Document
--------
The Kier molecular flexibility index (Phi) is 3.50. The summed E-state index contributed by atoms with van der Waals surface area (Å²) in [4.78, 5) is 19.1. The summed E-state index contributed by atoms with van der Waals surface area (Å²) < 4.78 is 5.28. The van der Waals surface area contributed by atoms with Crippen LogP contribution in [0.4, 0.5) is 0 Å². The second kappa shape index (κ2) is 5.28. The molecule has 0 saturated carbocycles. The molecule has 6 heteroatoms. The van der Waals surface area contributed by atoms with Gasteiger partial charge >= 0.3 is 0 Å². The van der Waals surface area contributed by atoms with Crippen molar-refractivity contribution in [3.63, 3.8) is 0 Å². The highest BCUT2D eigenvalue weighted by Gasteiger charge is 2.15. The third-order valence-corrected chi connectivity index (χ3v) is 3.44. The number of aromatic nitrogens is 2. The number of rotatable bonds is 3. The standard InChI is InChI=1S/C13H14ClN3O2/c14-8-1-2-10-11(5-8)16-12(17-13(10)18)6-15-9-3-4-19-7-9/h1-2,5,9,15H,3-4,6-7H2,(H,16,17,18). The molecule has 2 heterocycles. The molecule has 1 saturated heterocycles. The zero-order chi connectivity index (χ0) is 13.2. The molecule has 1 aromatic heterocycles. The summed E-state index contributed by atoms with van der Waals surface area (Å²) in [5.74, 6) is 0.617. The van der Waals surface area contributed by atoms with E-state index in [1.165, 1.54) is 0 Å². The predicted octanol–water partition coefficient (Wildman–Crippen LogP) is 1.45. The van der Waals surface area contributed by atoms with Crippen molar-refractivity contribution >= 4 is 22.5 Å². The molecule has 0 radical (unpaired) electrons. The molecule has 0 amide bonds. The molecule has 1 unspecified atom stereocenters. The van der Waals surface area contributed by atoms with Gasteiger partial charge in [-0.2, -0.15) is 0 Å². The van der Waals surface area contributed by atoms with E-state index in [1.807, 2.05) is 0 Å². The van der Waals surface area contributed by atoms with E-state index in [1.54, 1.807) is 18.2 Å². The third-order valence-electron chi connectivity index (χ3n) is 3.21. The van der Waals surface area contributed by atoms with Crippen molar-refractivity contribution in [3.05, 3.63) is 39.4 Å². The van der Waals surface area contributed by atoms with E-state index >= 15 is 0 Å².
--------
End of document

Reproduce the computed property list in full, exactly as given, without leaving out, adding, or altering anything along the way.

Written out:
The Kier molecular flexibility index (Phi) is 3.50. The summed E-state index contributed by atoms with van der Waals surface area (Å²) in [4.78, 5) is 19.1. The summed E-state index contributed by atoms with van der Waals surface area (Å²) < 4.78 is 5.28. The van der Waals surface area contributed by atoms with Crippen LogP contribution in [0.4, 0.5) is 0 Å². The second kappa shape index (κ2) is 5.28. The molecule has 0 saturated carbocycles. The molecule has 6 heteroatoms. The van der Waals surface area contributed by atoms with Gasteiger partial charge >= 0.3 is 0 Å². The van der Waals surface area contributed by atoms with Crippen molar-refractivity contribution in [3.63, 3.8) is 0 Å². The highest BCUT2D eigenvalue weighted by Gasteiger charge is 2.15. The third-order valence-corrected chi connectivity index (χ3v) is 3.44. The number of aromatic nitrogens is 2. The number of rotatable bonds is 3. The standard InChI is InChI=1S/C13H14ClN3O2/c14-8-1-2-10-11(5-8)16-12(17-13(10)18)6-15-9-3-4-19-7-9/h1-2,5,9,15H,3-4,6-7H2,(H,16,17,18). The molecule has 2 heterocycles. The molecule has 1 saturated heterocycles. The zero-order chi connectivity index (χ0) is 13.2. The molecule has 1 aromatic heterocycles. The summed E-state index contributed by atoms with van der Waals surface area (Å²) in [5.74, 6) is 0.617. The van der Waals surface area contributed by atoms with E-state index in [1.165, 1.54) is 0 Å². The predicted octanol–water partition coefficient (Wildman–Crippen LogP) is 1.45. The van der Waals surface area contributed by atoms with Crippen molar-refractivity contribution >= 4 is 22.5 Å². The molecule has 0 radical (unpaired) electrons. The molecule has 0 amide bonds. The molecule has 1 unspecified atom stereocenters. The van der Waals surface area contributed by atoms with Gasteiger partial charge in [-0.2, -0.15) is 0 Å². The van der Waals surface area contributed by atoms with E-state index in [1.807, 2.05) is 0 Å². The van der Waals surface area contributed by atoms with E-state index in [1.54, 1.807) is 18.2 Å². The third-order valence-electron chi connectivity index (χ3n) is 3.21. The van der Waals surface area contributed by atoms with Crippen molar-refractivity contribution in [3.05, 3.63) is 39.4 Å². The van der Waals surface area contributed by atoms with E-state index >= 15 is 0 Å².